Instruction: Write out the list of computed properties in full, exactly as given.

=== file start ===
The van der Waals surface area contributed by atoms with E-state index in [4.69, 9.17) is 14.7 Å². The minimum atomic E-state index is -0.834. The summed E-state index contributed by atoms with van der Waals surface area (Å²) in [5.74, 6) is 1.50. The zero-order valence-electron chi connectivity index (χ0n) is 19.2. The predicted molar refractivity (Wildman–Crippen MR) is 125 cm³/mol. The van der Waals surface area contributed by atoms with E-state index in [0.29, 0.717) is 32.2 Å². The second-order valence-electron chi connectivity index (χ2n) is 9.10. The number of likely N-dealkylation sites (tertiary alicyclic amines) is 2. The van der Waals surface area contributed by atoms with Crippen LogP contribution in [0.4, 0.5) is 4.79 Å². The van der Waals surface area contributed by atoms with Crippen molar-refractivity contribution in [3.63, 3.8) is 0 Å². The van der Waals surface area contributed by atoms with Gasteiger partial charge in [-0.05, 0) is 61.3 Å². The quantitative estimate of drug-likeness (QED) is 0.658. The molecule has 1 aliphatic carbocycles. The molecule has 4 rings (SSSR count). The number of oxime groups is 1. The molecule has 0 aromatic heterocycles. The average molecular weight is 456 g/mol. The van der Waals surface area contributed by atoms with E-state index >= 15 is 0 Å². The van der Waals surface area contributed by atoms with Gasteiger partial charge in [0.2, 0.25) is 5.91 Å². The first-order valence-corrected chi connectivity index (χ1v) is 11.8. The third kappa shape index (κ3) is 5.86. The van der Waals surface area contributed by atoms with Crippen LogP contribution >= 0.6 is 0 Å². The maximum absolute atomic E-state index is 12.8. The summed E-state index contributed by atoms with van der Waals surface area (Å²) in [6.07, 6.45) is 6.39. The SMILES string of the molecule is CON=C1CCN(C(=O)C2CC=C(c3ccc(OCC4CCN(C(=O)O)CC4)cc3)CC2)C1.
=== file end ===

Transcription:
The van der Waals surface area contributed by atoms with E-state index in [4.69, 9.17) is 14.7 Å². The minimum atomic E-state index is -0.834. The summed E-state index contributed by atoms with van der Waals surface area (Å²) in [5.74, 6) is 1.50. The zero-order valence-electron chi connectivity index (χ0n) is 19.2. The predicted molar refractivity (Wildman–Crippen MR) is 125 cm³/mol. The van der Waals surface area contributed by atoms with E-state index in [0.29, 0.717) is 32.2 Å². The second-order valence-electron chi connectivity index (χ2n) is 9.10. The number of likely N-dealkylation sites (tertiary alicyclic amines) is 2. The van der Waals surface area contributed by atoms with Crippen LogP contribution in [0.4, 0.5) is 4.79 Å². The van der Waals surface area contributed by atoms with Crippen molar-refractivity contribution in [3.63, 3.8) is 0 Å². The van der Waals surface area contributed by atoms with Gasteiger partial charge in [-0.05, 0) is 61.3 Å². The quantitative estimate of drug-likeness (QED) is 0.658. The molecule has 1 aliphatic carbocycles. The molecule has 4 rings (SSSR count). The number of oxime groups is 1. The molecule has 0 aromatic heterocycles. The average molecular weight is 456 g/mol. The van der Waals surface area contributed by atoms with E-state index >= 15 is 0 Å². The van der Waals surface area contributed by atoms with Gasteiger partial charge in [0.2, 0.25) is 5.91 Å². The first-order valence-corrected chi connectivity index (χ1v) is 11.8. The third kappa shape index (κ3) is 5.86. The van der Waals surface area contributed by atoms with Crippen LogP contribution >= 0.6 is 0 Å². The maximum absolute atomic E-state index is 12.8. The summed E-state index contributed by atoms with van der Waals surface area (Å²) in [6.07, 6.45) is 6.39. The SMILES string of the molecule is CON=C1CCN(C(=O)C2CC=C(c3ccc(OCC4CCN(C(=O)O)CC4)cc3)CC2)C1.